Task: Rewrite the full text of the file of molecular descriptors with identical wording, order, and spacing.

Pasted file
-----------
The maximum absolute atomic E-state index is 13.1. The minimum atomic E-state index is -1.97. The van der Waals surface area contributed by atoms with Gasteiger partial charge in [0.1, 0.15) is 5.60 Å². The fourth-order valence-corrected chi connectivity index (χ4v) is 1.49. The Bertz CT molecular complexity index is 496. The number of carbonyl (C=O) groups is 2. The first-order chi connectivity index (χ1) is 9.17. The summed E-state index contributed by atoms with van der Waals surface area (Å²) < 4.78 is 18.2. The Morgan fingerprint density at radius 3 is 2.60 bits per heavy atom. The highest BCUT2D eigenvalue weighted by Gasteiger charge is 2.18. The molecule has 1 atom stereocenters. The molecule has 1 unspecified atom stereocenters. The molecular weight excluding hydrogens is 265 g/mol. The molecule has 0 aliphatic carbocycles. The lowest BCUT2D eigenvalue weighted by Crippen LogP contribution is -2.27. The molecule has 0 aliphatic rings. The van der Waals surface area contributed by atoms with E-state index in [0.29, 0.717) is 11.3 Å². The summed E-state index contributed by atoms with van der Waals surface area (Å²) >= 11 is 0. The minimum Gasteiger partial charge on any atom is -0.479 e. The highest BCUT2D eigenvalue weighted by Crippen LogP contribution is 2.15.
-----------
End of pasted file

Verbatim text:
The maximum absolute atomic E-state index is 13.1. The minimum atomic E-state index is -1.97. The van der Waals surface area contributed by atoms with Gasteiger partial charge in [0.1, 0.15) is 5.60 Å². The fourth-order valence-corrected chi connectivity index (χ4v) is 1.49. The Bertz CT molecular complexity index is 496. The number of carbonyl (C=O) groups is 2. The first-order chi connectivity index (χ1) is 9.17. The summed E-state index contributed by atoms with van der Waals surface area (Å²) < 4.78 is 18.2. The Morgan fingerprint density at radius 3 is 2.60 bits per heavy atom. The highest BCUT2D eigenvalue weighted by Gasteiger charge is 2.18. The molecule has 1 atom stereocenters. The molecule has 1 unspecified atom stereocenters. The molecular weight excluding hydrogens is 265 g/mol. The molecule has 0 aliphatic carbocycles. The lowest BCUT2D eigenvalue weighted by Crippen LogP contribution is -2.27. The molecule has 0 aliphatic rings. The van der Waals surface area contributed by atoms with E-state index in [0.29, 0.717) is 11.3 Å². The summed E-state index contributed by atoms with van der Waals surface area (Å²) >= 11 is 0. The minimum Gasteiger partial charge on any atom is -0.479 e. The highest BCUT2D eigenvalue weighted by Crippen LogP contribution is 2.15.